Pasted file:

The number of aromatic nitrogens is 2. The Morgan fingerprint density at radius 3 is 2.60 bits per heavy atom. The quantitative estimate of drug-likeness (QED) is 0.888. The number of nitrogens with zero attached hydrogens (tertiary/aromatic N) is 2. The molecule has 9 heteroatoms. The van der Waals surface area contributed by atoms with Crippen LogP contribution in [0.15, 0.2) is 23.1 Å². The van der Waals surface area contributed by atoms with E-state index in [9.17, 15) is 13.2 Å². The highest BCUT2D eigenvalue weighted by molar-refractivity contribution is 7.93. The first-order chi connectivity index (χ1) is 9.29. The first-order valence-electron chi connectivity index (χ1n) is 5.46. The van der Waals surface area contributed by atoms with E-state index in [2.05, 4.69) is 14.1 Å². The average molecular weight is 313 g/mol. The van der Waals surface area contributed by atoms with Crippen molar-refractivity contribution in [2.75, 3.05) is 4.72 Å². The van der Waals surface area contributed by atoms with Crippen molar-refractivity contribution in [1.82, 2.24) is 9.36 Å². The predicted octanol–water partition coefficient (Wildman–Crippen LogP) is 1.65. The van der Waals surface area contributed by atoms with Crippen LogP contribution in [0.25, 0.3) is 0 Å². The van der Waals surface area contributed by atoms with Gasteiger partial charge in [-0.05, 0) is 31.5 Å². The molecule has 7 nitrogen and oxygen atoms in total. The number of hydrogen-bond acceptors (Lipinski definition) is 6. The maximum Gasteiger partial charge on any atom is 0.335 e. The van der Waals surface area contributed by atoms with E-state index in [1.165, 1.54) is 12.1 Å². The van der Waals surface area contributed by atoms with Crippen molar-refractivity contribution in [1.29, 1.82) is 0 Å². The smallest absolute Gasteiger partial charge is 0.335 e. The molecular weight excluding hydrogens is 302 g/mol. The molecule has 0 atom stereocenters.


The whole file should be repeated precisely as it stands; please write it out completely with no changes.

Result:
The number of aromatic nitrogens is 2. The Morgan fingerprint density at radius 3 is 2.60 bits per heavy atom. The quantitative estimate of drug-likeness (QED) is 0.888. The number of nitrogens with zero attached hydrogens (tertiary/aromatic N) is 2. The molecule has 9 heteroatoms. The van der Waals surface area contributed by atoms with Crippen LogP contribution in [0.15, 0.2) is 23.1 Å². The van der Waals surface area contributed by atoms with E-state index in [9.17, 15) is 13.2 Å². The highest BCUT2D eigenvalue weighted by molar-refractivity contribution is 7.93. The first-order chi connectivity index (χ1) is 9.29. The first-order valence-electron chi connectivity index (χ1n) is 5.46. The van der Waals surface area contributed by atoms with E-state index in [2.05, 4.69) is 14.1 Å². The average molecular weight is 313 g/mol. The van der Waals surface area contributed by atoms with Crippen molar-refractivity contribution in [2.75, 3.05) is 4.72 Å². The van der Waals surface area contributed by atoms with Crippen molar-refractivity contribution in [1.82, 2.24) is 9.36 Å². The predicted octanol–water partition coefficient (Wildman–Crippen LogP) is 1.65. The van der Waals surface area contributed by atoms with Crippen LogP contribution in [0.25, 0.3) is 0 Å². The van der Waals surface area contributed by atoms with Gasteiger partial charge in [-0.05, 0) is 31.5 Å². The molecule has 7 nitrogen and oxygen atoms in total. The number of hydrogen-bond acceptors (Lipinski definition) is 6. The maximum Gasteiger partial charge on any atom is 0.335 e. The van der Waals surface area contributed by atoms with E-state index in [1.165, 1.54) is 12.1 Å². The van der Waals surface area contributed by atoms with Crippen molar-refractivity contribution in [1.29, 1.82) is 0 Å². The smallest absolute Gasteiger partial charge is 0.335 e. The molecular weight excluding hydrogens is 302 g/mol. The molecule has 0 atom stereocenters.